As regulators scrutinize FTX, competing exchanges try to reassure investors

As regulators scrutinize FTX, competing exchanges try to reassure investors

  • Crypto.com CEO says he will release proof of reserves
  • Bitcoin stable around $16,700
  • Binance CEO Plans “Industry Recovery Fund”
  • Minor exchange AAX halts withdrawals

SINGAPORE/LONDON, Nov 14 (Reuters) – Bitcoin and other cryptocurrencies remained under pressure on Monday after cryptocurrency exchange FTX collapsed last week, while competing exchanges sought to reassure nervous investors of their own stability.

Kris Marszalek, CEO of Singapore-based crypto exchange Crypto.com, dismissed suggestions that could get in trouble, saying in a YouTube livestream address the platform would prove all naysayers wrong.

The AMA (ask-me-anything) session came after investors took to Twitter over the weekend to announce a $400 million transfer of Ether tokens to the Gate.io exchange on Oct. 21 in to ask question.

Marszalek had tweeted on Sunday to say the ether had been reclaimed and returned to the exchange, but The Wall Street Journal reported that withdrawals at Crypto.com surged over the weekend.

Audited evidence of the exchange’s reserves report will be released within weeks, Marszalek said Monday, adding that the exchange has not engaged in “irresponsible lending products.”

Crypto.com is among the top 10 trading exchanges worldwide, but is smaller than FTX and market leader Binance. It made headlines in 2021 when it signed a $700 million deal to rebrand Los Angeles’ Staples Center to Crypto.com Arena, and got actor Matt Damon to promote the platform.

FTX filed for bankruptcy on Friday, in one of the most high-profile crypto explosions, after traders withdrew $6 billion from the platform in just 72 hours and rival exchange Binance abandoned a planned bailout deal.

It was plunged into even more chaos on Saturday after it said it had detected unauthorized access, and analysts said hundreds of millions of dollars in assets had been moved from the platform in “suspicious circumstances”.

New FTX CEO John J. Ray III said Saturday that the company is working with law enforcement and regulators to mitigate the issue and is making “every effort” to secure assets. Former CEO and FTX founder Sam Bankman-Fried previously told Reuters that some of the transfers out of FTX were due to “confusing internal labeling”.

Another crypto exchange, Kraken, said on Twitter Sunday it had frozen the accounts of FTX, affiliated crypto trading firm Alameda Research, and their executives.

“We have been actively monitoring recent developments with the FTX estate, are in contact with law enforcement and have frozen Kraken account access to certain funds which we suspect are linked to ‘fraud, negligence or wrongdoing’ in the related to FTX,” a spokesman for Kraken said in a statement.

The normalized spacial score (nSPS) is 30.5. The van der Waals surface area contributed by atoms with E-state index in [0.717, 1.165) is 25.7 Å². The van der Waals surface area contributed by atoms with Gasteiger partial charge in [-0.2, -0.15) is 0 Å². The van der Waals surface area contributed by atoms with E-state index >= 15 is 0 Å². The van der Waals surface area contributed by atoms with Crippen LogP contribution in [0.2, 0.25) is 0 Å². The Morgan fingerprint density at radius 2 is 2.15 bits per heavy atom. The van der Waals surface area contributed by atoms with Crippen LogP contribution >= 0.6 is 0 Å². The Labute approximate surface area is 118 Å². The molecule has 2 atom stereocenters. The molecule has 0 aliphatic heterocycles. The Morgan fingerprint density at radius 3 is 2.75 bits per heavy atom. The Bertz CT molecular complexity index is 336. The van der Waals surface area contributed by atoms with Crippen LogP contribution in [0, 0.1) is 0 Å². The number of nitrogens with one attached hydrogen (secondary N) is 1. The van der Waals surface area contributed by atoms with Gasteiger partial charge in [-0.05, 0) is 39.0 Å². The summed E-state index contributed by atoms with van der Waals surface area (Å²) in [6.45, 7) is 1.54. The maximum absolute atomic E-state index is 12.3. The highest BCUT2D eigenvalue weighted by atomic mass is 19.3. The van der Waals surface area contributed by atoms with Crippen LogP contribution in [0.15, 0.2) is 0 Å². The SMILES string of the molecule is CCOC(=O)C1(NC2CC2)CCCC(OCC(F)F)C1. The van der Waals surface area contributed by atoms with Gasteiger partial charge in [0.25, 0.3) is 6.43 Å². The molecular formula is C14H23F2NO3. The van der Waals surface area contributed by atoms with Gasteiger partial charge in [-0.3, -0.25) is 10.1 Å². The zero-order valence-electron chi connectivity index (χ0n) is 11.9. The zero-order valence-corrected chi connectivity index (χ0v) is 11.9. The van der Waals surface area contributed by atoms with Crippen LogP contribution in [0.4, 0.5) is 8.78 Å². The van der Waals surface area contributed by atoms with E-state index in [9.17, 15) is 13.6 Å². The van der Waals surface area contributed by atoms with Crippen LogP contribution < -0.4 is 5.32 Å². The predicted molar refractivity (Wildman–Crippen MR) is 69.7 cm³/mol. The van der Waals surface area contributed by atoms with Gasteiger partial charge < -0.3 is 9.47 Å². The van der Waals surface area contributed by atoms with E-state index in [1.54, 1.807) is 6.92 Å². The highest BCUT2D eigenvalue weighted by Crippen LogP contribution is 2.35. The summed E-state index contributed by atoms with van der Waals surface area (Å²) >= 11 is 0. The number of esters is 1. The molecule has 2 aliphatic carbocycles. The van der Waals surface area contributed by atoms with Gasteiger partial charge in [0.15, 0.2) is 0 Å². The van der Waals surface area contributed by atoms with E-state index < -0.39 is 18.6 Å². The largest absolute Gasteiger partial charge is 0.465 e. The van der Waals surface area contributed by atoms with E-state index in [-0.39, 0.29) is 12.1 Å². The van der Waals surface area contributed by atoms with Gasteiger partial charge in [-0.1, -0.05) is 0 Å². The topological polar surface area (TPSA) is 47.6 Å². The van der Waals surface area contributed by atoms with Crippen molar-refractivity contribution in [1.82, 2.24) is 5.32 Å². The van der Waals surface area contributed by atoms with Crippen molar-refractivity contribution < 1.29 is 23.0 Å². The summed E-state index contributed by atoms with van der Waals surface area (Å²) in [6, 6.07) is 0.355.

Bitcoin slipped back below $16,000 early Monday before recovering to trade at $16,774, up 2.8% on the day. However, with losses 18% so far in November, it still faces its biggest monthly percentage drop since June, when the fallout from the failure of stablecoin TerraUSD rocked markets.

FTX’s token was worth just $1.3, down 94% in November, while Crypto.com’s Cronos token was halved to $0.06 over the past week, according to pricing site Coingecko

NERVES OF INVESTORS

FTX’s collapse has investors on edge as unconfirmed rumors circulate even as exchanges release details of their reserves and promise more disclosures.

“One of the theories floating around is that exchanges are moving crypto to shore up their balance sheets and make everything look good even when it’s not looking good,” said Zennon Kapron, founder of fintech consultancy Kapronasia.

“It’s like someone showed someone a bank statement at 2pm this afternoon that you had $100 in your account. At 1 p.m. it was maybe $1 and someone just sent you $99 and by 4 p.m. you’re going to send it back… A snapshot tells us very little about the actual state of an exchange.”

Separately, smaller Asia-based exchange AAX halted withdrawals over the weekend, citing bugs at an unnamed third-party partner during a planned system update.

AAX said it hopes to resume regular operations for all users in 7 to 10 days, but noted in a note to customers: “Given the bankruptcy of one of the biggest players in our industry over the past week, crypto users are rightly concerned about the operation and financial stability of centralized exchanges for digital assets”.

Changpeng Zhao, chief executive of Binance, the world’s largest crypto exchange, tweeted that he will seek to set up an industry recovery fund to help projects that are “otherwise strong but facing a liquidity crisis,” adding that more details will follow would.

Binance signed a non-binding letter of intent to buy FTX’s non-US assets last week, but later walked out of the deal and hastened bankruptcy.

Zhao has since warned of a “cascading” crypto crisis.

Meanwhile, regulators continued to circle FTX, which itself had been a white knight investor in failed crypto projects over the summer.

The Bahamas Securities Commission and financial investigators are investigating possible wrongdoing related to the collapse of FTX, the Royal Bahamas Police Force said on Sunday.

Visa Inc (VN), the world’s largest payment processor, announced on Sunday that it is terminating its global credit card agreements with FTX.

Additional reporting by Xinghui Kok in Singapore and Elizabeth Howcroft in London; Editing by Sam Holmes, Kirsten Donovan

Our standards: The Thomson Reuters Trust Principles.

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